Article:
THE OVERALL STORYLINE
Divergent, the first book in the series, introduces the reader to a dystopian Chicago which is divided into five factions, each of whom is obsessively fixated on one virtue. Abnegation values self denial, Candor values honesty, Dauntless values bravery, Erudite values knowledge, and Amity values kindness. Usually a person has an aptitude for one faction, but a few special Divergents have aptitudes for multiple factions. At 16, a teenager has one choice to decide which faction to join, and Beatrice “Tris” Prior chooses Dauntless. Divergent follows Tris through the initiation process, then stars her and her boyfriend Tobias “Four” stopping an attempt by the Erudite to seize control of the city.
Book two, Insurgent, describes Tris’ attempts to figure out what is beyond the fence which encloses Chicago. With the help of a few unlikely allies, she reveals hidden Erudite footage about the origin and mission of the city: to produce a primarily divergent population which can help the outside world.
The final book, Allegiant, reveals Tris, Four, and others leaving Chicago and entering the outside world. There, they learn that Chicago is actually an experiment by the Bureau of Genetic Welfare to determine if living in factions can help return damaged DNA to its original “pure” form. The series concludes with Tris sacrificing her life to wipe the memory of the scientists at the Bureau so that the genetically damaged will be regarded as equal human beings thenceforth.
Overall, it’s an exciting, fast-paced series with a compelling, charismatic first-person narration style. Its popularity is easily understood. But beneath the swift-moving story line there are a host of issues which parents may find concerning.
Hunger Games took a lot of bad press for violence, but honestly I found Divergent much more consistently violent. Teenagers intentionally harm other teenagers, such as one occasion where a sixteen year old sticks a butter knife into a rival’s eyes. There is an inordinate amount of hazing in the first book, both instructor on student and student to student. There are massacres, and there are executions which involve shooting the wrongdoer in the head. There is a scene where a group of students attempt to sexually molest and then murder Tris.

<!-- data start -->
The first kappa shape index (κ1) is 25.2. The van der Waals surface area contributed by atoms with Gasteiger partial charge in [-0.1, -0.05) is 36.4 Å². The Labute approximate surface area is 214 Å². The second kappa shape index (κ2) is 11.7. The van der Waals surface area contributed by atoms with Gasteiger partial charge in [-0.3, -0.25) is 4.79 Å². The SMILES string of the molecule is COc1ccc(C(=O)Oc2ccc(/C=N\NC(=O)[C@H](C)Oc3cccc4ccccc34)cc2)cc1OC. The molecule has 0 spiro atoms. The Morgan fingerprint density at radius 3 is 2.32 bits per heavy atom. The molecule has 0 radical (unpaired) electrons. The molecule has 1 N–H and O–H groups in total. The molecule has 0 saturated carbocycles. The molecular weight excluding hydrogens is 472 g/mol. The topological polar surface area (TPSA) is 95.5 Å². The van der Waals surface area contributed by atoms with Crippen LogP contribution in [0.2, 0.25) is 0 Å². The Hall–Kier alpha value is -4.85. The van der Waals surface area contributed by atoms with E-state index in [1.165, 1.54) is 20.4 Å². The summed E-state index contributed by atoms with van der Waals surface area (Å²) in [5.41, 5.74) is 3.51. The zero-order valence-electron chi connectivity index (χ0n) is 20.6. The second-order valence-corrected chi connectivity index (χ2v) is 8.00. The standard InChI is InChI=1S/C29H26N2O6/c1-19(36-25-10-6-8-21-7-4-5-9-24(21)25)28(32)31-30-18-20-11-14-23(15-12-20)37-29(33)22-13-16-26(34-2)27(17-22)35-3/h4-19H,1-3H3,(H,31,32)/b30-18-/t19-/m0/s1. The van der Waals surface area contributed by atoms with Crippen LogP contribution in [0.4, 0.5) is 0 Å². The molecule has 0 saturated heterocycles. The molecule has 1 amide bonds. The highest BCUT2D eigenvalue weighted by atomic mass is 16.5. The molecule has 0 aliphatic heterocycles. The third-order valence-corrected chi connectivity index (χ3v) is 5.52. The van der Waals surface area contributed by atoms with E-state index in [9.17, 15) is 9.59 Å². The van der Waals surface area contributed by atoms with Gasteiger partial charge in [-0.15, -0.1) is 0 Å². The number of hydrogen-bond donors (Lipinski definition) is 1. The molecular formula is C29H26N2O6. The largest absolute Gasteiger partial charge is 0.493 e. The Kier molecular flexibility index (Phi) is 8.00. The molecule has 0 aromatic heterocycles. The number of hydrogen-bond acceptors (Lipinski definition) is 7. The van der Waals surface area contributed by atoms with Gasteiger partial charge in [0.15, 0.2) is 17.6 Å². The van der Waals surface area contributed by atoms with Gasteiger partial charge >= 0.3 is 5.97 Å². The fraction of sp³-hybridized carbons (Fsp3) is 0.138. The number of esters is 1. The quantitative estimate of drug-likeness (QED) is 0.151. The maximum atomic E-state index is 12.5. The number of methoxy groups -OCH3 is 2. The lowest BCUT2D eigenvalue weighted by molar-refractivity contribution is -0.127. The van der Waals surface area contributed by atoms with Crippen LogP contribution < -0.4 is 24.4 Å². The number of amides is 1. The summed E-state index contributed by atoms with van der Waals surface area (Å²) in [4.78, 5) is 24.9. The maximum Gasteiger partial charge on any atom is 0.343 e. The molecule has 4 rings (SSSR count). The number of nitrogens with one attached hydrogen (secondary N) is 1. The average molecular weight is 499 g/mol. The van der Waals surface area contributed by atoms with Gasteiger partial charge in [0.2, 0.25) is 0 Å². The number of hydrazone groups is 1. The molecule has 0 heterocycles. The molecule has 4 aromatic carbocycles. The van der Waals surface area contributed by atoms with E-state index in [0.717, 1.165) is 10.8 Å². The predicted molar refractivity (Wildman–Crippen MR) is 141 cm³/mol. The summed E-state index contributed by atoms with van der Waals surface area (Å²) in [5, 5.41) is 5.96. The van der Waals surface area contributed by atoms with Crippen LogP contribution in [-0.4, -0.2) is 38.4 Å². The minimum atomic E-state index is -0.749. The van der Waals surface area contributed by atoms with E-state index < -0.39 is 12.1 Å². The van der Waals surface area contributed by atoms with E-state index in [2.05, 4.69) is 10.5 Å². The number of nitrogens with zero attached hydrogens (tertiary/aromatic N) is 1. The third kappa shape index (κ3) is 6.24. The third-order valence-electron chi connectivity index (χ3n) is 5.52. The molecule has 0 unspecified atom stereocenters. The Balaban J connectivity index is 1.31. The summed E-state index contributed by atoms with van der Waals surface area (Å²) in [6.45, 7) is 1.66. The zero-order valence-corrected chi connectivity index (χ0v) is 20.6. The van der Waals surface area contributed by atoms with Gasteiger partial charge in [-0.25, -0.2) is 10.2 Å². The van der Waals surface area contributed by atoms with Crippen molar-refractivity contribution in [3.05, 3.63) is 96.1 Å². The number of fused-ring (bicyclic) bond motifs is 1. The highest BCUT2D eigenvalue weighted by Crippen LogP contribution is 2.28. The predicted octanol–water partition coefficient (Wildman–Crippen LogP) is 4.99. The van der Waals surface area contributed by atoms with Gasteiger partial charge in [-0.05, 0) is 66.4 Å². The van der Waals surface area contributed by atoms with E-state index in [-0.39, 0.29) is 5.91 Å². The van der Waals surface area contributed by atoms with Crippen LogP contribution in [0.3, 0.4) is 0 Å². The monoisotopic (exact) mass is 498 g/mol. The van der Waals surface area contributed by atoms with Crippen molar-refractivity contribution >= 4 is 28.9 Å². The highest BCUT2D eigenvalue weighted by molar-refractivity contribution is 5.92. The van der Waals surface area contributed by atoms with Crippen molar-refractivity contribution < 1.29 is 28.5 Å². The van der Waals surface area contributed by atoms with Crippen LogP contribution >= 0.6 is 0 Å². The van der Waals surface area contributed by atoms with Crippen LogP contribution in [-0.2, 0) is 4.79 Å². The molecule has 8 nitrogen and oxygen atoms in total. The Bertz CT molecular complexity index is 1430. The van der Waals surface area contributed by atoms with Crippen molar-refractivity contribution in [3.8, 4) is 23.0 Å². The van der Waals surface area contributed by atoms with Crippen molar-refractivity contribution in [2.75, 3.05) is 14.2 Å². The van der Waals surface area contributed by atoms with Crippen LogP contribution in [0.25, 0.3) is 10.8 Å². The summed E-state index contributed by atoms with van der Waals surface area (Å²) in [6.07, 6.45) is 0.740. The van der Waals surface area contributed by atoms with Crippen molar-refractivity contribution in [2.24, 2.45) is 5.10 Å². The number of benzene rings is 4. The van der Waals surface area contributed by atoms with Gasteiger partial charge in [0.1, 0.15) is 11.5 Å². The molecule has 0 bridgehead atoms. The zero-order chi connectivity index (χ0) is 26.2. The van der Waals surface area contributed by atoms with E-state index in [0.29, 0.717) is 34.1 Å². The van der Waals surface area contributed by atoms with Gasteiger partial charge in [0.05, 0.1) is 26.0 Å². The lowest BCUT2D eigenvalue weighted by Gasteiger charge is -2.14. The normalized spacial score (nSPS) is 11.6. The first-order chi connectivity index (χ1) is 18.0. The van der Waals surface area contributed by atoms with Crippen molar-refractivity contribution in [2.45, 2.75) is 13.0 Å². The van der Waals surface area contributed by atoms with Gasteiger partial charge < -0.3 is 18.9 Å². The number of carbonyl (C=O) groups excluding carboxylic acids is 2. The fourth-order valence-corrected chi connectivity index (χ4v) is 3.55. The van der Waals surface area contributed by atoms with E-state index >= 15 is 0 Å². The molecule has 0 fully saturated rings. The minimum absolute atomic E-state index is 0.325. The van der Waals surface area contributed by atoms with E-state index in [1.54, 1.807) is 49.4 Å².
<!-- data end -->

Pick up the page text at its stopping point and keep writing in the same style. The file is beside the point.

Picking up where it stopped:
Even more alarming to me is the amount of violence Tris herself commits willingly. At least in Hunger Games Katniss mostly committed violence under duress. Tris chooses Dauntless as her faction because she craves the danger and adrenaline rushes, but quickly decides that if it takes hurting others to excel, she’s willing to fight her way to the top. She scorns her classmate who refuses to beat others senseless to improve his rankings. In contrast, Tris herself continues kicking a girl who has bullied her long after she’s beaten, and then says she doesn’t feel guilty at all. Tris also repeatedly has to shoot her family in the head to escape her fear landscape, a visual I had a hard time shaking.
Divergent is simply awful when it comes to setting an example of a chaste relationship to teens. The protagonists, Tris and Four, are forever ending up making out in bed together, sometimes scantily clothed. There are no explicit sex scenes, but a lot of talk about wanting to have sex, descriptions of taking off clothes, hands under clothes, and sleeping together. There is also a disturbing theme about using each other and kissing or sex to forget problems temporarily and avoid addressing relationship issues. Tris is forever saying things like, “I press my mouth to his, because I know that kissing him will distract me from everything.” Are these messages about what is appropriate between teenagers and using one another what we want to teach our teenagers?
Having tattoos is apparently an integral part of the Dauntless identity, which is obviously lauded since Tris and Four choose it. Parents should realize that in Divergent, tattoos are normalized as a legitimate way of immortalizing a memory. Tris gets several to mark important events and persons in her life. There is also an interesting motif about enjoying the pain involved in getting a tattoo. For example, Four describes getting his first tattoo: “It was agonizing. I relished every second of it.”